Materials and methods

Study area

The River Chenab is the combination of two main streams, i.e., Chandra and Bhaga originating from the Himalayan region of Himachal Pradesh in India. After passing through the Siwalik Range in the south, and the Lesser Himalayas in the north of Indian Jammu and Kashmir, it continues into Pakistan [33]. The present study was conducted in three districts of the Chenab riverine area, i.e., Gujranwala, Gujrat, and Sialkot (Fig. 1) from March 2016 to April 2017. The study area covers 9830 km2, with temperature ranges from around 0 °C in December to 50 °C in June [34,35,36]. This region has a high diversity of wild fauna, comprising 150 species of birds, 47 herptiles, 34 fish, and 15 mammalian species [15, 37,38,39]. Demographically almost 52% of the population are male, and 48% are female. The major population is rural, and encompasses Arain, Gujjar, Jutt, Sheikh, Rana Butt, Malik, and Mughal casts. Punjabi is the common language spoken, although some people speak Siraiki and Urdu, while educated people can also speak English to some extent [34,35,36].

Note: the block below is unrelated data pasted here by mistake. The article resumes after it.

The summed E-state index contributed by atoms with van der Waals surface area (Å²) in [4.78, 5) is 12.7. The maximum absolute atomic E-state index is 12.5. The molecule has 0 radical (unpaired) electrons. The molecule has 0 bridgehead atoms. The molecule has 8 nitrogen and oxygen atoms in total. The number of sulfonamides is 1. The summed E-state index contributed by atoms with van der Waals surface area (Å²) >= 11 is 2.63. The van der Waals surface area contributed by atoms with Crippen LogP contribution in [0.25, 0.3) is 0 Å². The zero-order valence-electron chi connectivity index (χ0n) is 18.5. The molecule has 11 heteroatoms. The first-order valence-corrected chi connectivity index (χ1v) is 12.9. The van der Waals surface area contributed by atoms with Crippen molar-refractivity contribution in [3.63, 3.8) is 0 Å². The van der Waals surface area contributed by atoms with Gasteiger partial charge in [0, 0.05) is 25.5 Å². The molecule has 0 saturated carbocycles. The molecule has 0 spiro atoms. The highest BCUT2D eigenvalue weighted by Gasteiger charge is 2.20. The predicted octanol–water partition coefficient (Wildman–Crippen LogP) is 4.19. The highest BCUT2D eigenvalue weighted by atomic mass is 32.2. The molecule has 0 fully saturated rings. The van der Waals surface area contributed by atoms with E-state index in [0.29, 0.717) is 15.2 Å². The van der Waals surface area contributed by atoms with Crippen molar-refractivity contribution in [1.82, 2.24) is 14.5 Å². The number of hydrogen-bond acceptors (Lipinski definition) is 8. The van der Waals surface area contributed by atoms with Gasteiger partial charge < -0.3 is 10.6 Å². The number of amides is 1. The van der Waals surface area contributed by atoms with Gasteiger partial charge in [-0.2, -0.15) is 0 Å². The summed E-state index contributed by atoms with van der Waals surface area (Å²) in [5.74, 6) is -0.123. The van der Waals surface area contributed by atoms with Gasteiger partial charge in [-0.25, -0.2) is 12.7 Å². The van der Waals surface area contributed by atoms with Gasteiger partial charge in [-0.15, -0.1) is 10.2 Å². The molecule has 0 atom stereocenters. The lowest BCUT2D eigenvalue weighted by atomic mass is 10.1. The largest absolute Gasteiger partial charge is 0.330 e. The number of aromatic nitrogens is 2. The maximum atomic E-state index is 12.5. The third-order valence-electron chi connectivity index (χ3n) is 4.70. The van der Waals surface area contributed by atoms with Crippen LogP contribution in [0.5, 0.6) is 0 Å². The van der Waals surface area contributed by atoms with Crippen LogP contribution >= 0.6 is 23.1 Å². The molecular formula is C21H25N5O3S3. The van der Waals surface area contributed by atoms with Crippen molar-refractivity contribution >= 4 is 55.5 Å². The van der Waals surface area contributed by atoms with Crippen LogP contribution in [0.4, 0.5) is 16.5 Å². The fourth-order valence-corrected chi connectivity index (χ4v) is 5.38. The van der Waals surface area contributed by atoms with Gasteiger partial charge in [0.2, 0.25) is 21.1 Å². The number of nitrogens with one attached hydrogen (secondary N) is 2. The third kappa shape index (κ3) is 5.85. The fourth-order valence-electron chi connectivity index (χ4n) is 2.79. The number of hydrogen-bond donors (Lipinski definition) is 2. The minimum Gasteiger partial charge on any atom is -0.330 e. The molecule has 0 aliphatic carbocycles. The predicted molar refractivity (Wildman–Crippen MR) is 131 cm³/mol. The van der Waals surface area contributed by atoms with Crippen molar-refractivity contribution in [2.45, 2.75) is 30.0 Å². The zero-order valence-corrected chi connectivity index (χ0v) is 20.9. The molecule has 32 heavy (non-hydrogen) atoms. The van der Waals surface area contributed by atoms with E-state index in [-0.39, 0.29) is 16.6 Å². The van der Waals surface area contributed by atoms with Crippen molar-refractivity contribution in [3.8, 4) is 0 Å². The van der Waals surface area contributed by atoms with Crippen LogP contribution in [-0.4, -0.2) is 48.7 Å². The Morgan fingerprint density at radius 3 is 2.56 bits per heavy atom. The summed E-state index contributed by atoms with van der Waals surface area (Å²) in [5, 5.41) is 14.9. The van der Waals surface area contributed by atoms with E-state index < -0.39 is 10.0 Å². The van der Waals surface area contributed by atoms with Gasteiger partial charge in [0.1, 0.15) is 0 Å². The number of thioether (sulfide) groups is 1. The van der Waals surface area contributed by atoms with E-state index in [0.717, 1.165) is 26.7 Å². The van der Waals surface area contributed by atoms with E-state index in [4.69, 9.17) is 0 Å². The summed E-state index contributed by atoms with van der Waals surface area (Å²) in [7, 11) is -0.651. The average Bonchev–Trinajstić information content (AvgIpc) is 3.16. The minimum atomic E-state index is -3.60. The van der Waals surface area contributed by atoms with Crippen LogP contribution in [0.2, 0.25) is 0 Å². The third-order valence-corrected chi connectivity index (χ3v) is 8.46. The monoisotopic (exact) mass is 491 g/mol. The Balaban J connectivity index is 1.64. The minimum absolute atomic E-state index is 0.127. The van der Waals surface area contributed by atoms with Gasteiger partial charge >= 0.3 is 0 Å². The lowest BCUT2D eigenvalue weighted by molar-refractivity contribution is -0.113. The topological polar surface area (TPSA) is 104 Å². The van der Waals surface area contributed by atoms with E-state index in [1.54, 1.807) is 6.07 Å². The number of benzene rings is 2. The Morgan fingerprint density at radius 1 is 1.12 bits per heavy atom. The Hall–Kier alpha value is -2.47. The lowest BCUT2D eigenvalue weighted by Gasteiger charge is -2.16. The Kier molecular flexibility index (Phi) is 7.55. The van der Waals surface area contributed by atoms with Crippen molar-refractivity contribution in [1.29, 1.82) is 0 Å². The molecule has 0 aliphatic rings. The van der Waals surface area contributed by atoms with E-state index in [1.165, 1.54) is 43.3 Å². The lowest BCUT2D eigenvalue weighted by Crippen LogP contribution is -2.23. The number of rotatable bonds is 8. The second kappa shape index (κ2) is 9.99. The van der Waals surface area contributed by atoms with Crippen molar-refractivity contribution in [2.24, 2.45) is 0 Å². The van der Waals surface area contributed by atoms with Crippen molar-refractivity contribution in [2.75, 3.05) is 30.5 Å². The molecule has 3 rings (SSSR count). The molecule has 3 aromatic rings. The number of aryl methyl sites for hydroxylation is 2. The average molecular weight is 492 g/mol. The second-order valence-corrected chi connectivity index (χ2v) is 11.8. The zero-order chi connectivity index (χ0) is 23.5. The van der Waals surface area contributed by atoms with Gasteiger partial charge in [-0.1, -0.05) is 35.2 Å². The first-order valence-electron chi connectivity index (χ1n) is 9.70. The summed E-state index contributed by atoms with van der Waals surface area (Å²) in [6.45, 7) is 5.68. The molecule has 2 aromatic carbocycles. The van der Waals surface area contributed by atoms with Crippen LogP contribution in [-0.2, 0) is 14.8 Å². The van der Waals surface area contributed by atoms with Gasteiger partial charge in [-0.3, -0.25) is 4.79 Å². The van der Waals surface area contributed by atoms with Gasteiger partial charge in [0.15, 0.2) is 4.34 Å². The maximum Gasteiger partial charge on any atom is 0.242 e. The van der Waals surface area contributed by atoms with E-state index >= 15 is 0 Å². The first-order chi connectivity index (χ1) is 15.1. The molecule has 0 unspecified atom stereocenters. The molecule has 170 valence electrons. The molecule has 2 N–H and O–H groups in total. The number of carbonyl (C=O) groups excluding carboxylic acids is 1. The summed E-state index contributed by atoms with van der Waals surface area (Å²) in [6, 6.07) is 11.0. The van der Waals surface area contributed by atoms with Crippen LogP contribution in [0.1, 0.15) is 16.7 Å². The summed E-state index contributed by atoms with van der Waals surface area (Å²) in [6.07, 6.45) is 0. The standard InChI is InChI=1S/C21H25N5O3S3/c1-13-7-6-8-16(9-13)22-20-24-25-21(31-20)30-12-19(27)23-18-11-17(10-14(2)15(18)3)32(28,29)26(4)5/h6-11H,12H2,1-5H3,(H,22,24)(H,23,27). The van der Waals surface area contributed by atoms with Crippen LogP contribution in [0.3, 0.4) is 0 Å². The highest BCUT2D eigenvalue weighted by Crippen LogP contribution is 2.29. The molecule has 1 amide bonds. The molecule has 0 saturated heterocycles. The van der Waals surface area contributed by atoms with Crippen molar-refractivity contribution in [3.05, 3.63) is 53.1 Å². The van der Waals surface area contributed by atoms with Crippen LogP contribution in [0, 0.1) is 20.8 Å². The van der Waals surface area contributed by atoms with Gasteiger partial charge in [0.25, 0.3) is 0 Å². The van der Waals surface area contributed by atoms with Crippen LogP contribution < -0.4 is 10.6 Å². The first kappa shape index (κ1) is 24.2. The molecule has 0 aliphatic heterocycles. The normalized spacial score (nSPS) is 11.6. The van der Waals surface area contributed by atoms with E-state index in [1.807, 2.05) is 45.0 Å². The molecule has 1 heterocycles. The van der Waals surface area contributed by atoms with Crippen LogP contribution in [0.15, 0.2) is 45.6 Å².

Fig. 1
figure 1

Map of study area with survey sites

Data collection and analysis

Following the Nagoya Protocol, prior informed consent was taken from local informants for data collection and publication. In addition, the International Society of Ethnobiology Code of Ethics ( was also followed. Ethnomedicinal uses of herptiles and fish species along with cultural importance were collected from local informants (n = 100) using semi-structured interviews and group discussions. Informants including farmers, fishermen, hunters, teachers, and health practitioners were selected based on their traditional knowledge of animal species, i.e., herptiles and fish. Animals were identified using “The Amphibian and Reptiles of Pakistan” [25], and “Freshwater Fish of Pakistan” were also consulted for correct classification and identification of fish of the study area [40]. Different indices, i.e., relative frequency of citation (RFC), fidelity level (FL), relative popularity level (RPL), rank order priority (ROP) and similarity index (SI), were used to analyze that data.

Relative frequency of mention (RFC) was calculated using formula as reported previously [41].

$$ \mathrm{RFC}=\frac{\mathrm{FC}}{\mathrm{N}}\ \left(0\le \mathrm{RFC}\le 1\right) $$

Where FC is the frequency of citation for an ethnomedicinal or cultural use of a specific species and N is the total number of informants.

Fidelity level (FL) was obtained using the method explained earlier [42] based on formula